The SSM gives individuals an opportunity to structure discourse about the reality of the problem situation and their perceptions (Ormerod 2008). Most importantly, the methodology strives to prevent potential clashes of diverse views by ensuring that group members are always in a sustained process of deliberation and negotiation with the ultimate goal of ensuring accommodation between diverse and always conflicting views and interests of group members during problem structuring. That is, for instance, an IT expert would engage the finance to manage to explain why an organisation should invest in the robust computer security system (van Mullekom & Vennix 2000).

As previously noted, a group-based work environment is characterised by conflicts. On this note, the SSM provides a collaborative problem structuring to ensure problem situation objectives are addressed adequately. Given diverse interests, for instance, the IT department would want a robust, modern security system, the finance department, on the other hand, might consider such an investment irrelevant because it is difficult to explain its contributions to the margins. These interests imply that the goal itself is also a problem. Nevertheless, the group must work together to find solutions that alleviate the problem situation. Hence, the SSM advocates for a neutral person to head the problem structuring process by assisting the group to structure the problem and develop its own solutions.

Compared to working individually on a complex problem situation, robust solutions may not be readily available and the approach may fail to account for all actors and owners, but the SSM requires that such stakeholders be included in the problem-solving process. Given the collaborative nature of the SSM, the group is most likely to improve on the problem situation and motive other members to participate and implement the desired solutions. Group learning, which is not a component of individually based work, takes place while best solutions are created (van Mullekom & Vennix 2000).

It is imperative to appreciate that IT security issues, for instance, are complex challenges for many organisations. The SSM for group-based work enhances understanding of a complex problem through transparent, comprehensive processes (Kotiadis 2007), which may lack in cases undertaken by persons working individually. Moreover, SSM stresses the importance of defining and executing the required action with the goal promoting desirable and culturally realistic solutions. That is, changes must appeal to all stakeholders in the problem situation, considering their diverse traits and worldviews (Proches & Bodhanya 2015). For group-based work compared to individually undertaken work, the outcome could be different. That is, the SSM results tend to be realistic, practical, well-reflected, and preferred systems of actions that clearly demonstrate how problem situation can be improved (Checkland & Poulter 2006).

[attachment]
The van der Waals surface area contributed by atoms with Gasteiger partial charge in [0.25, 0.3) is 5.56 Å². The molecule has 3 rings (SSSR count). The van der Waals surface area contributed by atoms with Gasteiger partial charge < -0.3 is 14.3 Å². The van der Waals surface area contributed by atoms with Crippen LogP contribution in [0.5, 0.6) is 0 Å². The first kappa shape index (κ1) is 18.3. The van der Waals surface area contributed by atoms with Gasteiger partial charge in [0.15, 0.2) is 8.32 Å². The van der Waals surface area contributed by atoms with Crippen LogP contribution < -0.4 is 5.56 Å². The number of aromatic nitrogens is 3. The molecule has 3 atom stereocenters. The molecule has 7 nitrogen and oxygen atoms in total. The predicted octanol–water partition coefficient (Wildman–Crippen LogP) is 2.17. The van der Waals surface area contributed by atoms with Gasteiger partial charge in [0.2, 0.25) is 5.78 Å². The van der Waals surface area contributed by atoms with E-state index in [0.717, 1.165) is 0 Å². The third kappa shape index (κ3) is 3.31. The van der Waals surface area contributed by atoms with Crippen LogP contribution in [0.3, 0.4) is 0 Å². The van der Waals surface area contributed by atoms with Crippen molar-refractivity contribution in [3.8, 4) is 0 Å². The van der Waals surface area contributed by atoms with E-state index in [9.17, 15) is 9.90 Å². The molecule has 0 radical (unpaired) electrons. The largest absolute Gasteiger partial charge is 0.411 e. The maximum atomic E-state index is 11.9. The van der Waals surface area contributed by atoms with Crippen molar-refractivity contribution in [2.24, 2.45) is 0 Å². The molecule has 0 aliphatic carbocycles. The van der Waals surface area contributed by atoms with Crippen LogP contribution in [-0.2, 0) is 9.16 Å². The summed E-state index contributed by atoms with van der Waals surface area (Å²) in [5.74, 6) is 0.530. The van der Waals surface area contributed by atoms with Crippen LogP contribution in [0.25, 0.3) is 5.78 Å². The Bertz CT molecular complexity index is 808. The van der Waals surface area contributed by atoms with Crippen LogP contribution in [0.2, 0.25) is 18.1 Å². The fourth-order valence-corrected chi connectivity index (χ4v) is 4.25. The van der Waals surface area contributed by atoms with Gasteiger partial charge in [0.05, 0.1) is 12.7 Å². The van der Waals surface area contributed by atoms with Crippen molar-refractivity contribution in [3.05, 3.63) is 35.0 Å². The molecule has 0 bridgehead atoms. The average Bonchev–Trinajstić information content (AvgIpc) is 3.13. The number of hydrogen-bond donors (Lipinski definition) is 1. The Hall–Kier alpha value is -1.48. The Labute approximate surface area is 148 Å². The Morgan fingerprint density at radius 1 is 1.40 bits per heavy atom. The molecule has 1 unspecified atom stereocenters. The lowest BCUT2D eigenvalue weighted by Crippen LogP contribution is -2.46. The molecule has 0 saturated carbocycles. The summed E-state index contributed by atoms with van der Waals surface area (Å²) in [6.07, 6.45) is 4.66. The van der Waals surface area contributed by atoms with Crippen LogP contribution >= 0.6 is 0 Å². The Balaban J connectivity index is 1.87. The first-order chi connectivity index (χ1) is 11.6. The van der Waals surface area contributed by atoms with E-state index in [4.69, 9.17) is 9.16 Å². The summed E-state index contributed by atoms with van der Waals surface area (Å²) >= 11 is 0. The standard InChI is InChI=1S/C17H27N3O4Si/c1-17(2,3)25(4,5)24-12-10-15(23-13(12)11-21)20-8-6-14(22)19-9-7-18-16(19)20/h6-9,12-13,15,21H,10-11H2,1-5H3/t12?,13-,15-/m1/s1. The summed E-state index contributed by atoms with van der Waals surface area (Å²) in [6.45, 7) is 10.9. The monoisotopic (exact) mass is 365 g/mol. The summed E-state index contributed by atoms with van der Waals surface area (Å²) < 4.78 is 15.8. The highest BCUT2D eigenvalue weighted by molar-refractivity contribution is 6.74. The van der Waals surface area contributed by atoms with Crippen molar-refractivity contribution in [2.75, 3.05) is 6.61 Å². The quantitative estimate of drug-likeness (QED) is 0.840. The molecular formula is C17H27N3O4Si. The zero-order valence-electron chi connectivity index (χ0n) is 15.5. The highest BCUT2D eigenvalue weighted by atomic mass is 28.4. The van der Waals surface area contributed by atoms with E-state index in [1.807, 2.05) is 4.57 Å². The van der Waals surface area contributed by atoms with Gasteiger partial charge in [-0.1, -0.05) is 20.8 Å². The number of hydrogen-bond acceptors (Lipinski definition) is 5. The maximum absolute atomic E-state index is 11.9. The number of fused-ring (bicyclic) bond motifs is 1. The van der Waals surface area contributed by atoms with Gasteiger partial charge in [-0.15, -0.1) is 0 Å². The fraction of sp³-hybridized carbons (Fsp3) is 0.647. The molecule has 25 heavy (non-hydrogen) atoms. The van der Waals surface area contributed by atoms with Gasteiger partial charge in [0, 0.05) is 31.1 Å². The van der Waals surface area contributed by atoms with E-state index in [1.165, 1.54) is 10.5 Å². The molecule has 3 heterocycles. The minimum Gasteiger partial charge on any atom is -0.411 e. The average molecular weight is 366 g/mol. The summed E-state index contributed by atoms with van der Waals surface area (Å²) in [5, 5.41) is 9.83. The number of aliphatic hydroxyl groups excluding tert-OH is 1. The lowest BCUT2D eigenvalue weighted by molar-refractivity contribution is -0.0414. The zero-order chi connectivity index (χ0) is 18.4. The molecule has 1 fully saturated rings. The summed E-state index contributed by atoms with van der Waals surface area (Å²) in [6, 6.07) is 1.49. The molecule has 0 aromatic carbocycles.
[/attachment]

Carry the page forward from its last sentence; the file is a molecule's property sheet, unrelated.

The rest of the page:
For a group-based work in which there are interdependent elements, working to attain different goals, and stakeholders have different viewpoints on challenges facing an organisation, thereby increasing the problem situation complexity, the SSM offers a robust, flexible, action-driven, and organised approach to improve problem situation of an organisation.

Reference List

Campion, MA, Medsker, G & Higgs, AC 2006, ‘Relations between work group characteristics and effectiveness: implications for designing effective work groups’, Personnel Psychology, vol. 46, no. 4, pp. Web.

Checkland, P & Poulter, J 2006, Learning for action: a short definitive account of Soft Systems Methodology and its use for practitioners, teachers and students, Wiley, Chichester, UK.

Gutmann, P 2011, Applying problem-structuring methods to problems in computer security, Web.

Kotiadis, K 2007, ‘Using soft systems methodology to determine the simulation study objectives’, Journal of Simulation, vol. 1, pp. 215–222. Web.

Ladley, D, Wilkinson, I & Young, L 2015, ‘The impact of individual versus group rewards on work group performance and cooperation: a computational social science approach’, Journal of Business Research, vol. 68, no. 11, pp. 2412–2425. Web.

Morais, DC & de Almeida, AT 2009, ‘Integrated model of problem structuring and multicriteria group decision making for social sustainable development’, Brazilian Journal of Operations & Production Management, vol. 6, no. 2, pp. 27-49.

Ormerod, R 2008, ‘OR and systems – some comments on Checkland’s reply to Eden and Ackerman’, Journal of the Operational Research Society, vol. 59, no. 1, pp. 139-142. Web.

Proches, CNG & Bodhanya, S 2015, ‘An application of Soft Systems Methodology in the sugar industry’, International Journal of Qualitative Methods, vol. 14, pp. 318-333.

Swiss Academy of Sciences, n.d. Soft Systems Methodology, Web.

van Mullekom, T & Vennix, JA 2000, Structuring managerial problem situations: assessing the suitability of different methodologies, Web.